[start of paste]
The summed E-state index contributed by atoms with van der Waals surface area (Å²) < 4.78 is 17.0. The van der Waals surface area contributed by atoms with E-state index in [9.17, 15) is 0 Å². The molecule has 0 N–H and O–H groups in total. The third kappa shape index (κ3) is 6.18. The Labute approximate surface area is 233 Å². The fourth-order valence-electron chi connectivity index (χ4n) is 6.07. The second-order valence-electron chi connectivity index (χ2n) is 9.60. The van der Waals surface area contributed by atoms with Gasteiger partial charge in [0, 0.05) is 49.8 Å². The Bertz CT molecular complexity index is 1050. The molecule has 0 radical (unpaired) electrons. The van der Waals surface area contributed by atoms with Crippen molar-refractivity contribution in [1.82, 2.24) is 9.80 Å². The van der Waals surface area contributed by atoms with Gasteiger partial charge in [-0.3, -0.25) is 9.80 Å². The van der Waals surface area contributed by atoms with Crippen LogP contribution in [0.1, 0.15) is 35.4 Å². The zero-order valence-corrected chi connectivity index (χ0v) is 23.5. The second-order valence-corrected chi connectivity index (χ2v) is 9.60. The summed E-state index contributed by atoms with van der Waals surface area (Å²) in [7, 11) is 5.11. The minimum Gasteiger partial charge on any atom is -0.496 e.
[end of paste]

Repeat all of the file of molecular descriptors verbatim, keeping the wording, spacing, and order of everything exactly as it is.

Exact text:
The summed E-state index contributed by atoms with van der Waals surface area (Å²) < 4.78 is 17.0. The van der Waals surface area contributed by atoms with E-state index in [9.17, 15) is 0 Å². The molecule has 0 N–H and O–H groups in total. The third kappa shape index (κ3) is 6.18. The Labute approximate surface area is 233 Å². The fourth-order valence-electron chi connectivity index (χ4n) is 6.07. The second-order valence-electron chi connectivity index (χ2n) is 9.60. The van der Waals surface area contributed by atoms with Gasteiger partial charge in [0, 0.05) is 49.8 Å². The Bertz CT molecular complexity index is 1050. The molecule has 0 radical (unpaired) electrons. The van der Waals surface area contributed by atoms with Crippen molar-refractivity contribution in [1.82, 2.24) is 9.80 Å². The van der Waals surface area contributed by atoms with Gasteiger partial charge in [-0.3, -0.25) is 9.80 Å². The van der Waals surface area contributed by atoms with Crippen LogP contribution in [0.1, 0.15) is 35.4 Å². The zero-order valence-corrected chi connectivity index (χ0v) is 23.5. The second-order valence-corrected chi connectivity index (χ2v) is 9.60. The summed E-state index contributed by atoms with van der Waals surface area (Å²) in [7, 11) is 5.11. The minimum Gasteiger partial charge on any atom is -0.496 e.